Carrickavoher. Carraig an Bhóthair, the rock or rocky terrain of the road. The ‘old’ road, or military road, runs through it. The name could also be Carraig A’ Mhot hair from ‘mothar’, meaning a cluster of trees or bushes. Mothar also means an old ruin. But the first interpretation would seem to be the correct one. O’Donovan in 1836 does not speak of the townland in complimentary terms “The townland is nearly all arable, but badly cultivated; it contains small detached portions of bog and rocky land, and the houses present a miserable appearance, being composed of mud, In Carrickavoher on the land now owned by Pat Charles is a well, called ‘Pullawackey’, Poll an Bhachaigh, the hole or well of the tramp or travelling people, since the travelling people, it is believed, in olden times used to frequent the district and draw water from this well. Local people also used the well since the water was ‘pure’ and cold and was very suitable for preserving freshly churned butter, The hill that lies along the old military road in the extreme west of Carrickavoher is called ‘Tinker Hill’, Area,
Corduff. Cor Dubh, the black round hill. This name may have derived from the black soil found in the northern end of the townland. Aughavas Church of Ireland is situated in this townland. In 1835 the building is marked on the Ordnance Survey map as a school; it was re-roofed in 1847 and converted into a place of worship for members of the Church of Ireland in the district and a small schoolhouse was built at the rear. Corduff Wilson is the name given to the townland in the Tithe Allotment Books of 1834; this was because of the large number of families of that name residing there.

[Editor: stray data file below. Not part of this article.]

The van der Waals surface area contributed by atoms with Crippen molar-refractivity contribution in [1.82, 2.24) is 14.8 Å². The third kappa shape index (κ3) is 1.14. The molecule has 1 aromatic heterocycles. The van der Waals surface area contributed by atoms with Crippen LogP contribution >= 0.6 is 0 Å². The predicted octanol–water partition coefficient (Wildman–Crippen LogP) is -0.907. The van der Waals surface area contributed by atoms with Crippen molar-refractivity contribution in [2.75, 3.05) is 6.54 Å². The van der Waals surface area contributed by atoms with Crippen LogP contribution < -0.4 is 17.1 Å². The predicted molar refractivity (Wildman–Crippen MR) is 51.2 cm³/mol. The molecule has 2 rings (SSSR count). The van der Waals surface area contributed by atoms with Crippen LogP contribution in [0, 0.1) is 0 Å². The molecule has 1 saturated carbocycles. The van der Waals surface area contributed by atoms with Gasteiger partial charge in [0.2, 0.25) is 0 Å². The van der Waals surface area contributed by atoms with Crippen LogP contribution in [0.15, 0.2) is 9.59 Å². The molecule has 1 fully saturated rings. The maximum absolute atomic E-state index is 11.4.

Cornamuckla: Cor na Muclach, the round hill of the piggeries, from muclach, meaning a place where swine were kept. In 1836 the townland was principally under cultivation.
Corroneary. Cor an Fhearaigh, the round hill of the grassy fields from ‘fiarach’ or ‘féarach’, grazing land. Cor an Aodhaire, the hill of the shepherd, seems a less likely interpretation. A small portion on the western extremity of the townland that lies along the ‘Cloonsarn’ road known as ‘Scrub’ road - is called Lannbawn, Lann Ban, an enclosed piece of lea or pasture ground. In the portion of the townland called ‘Far Corroneary’ or Corroneary-Tiernan there is a hill called Drumhaloon, a name that could possibly be interpreted as Droim thalaimh-bháin, meaning the hill-ridge of the lea ground or pasture for ‘dry’ stock. According to O’Donovan the townland of Corroneary contained in 1836 a miserable collection of huts and mud houses. To-day, Corroneary is regarded as the focal point of the parish. The shop, post office, bar and football pitch are situated in it. They lie along the main Mohill-Cavan road which runs through the townland.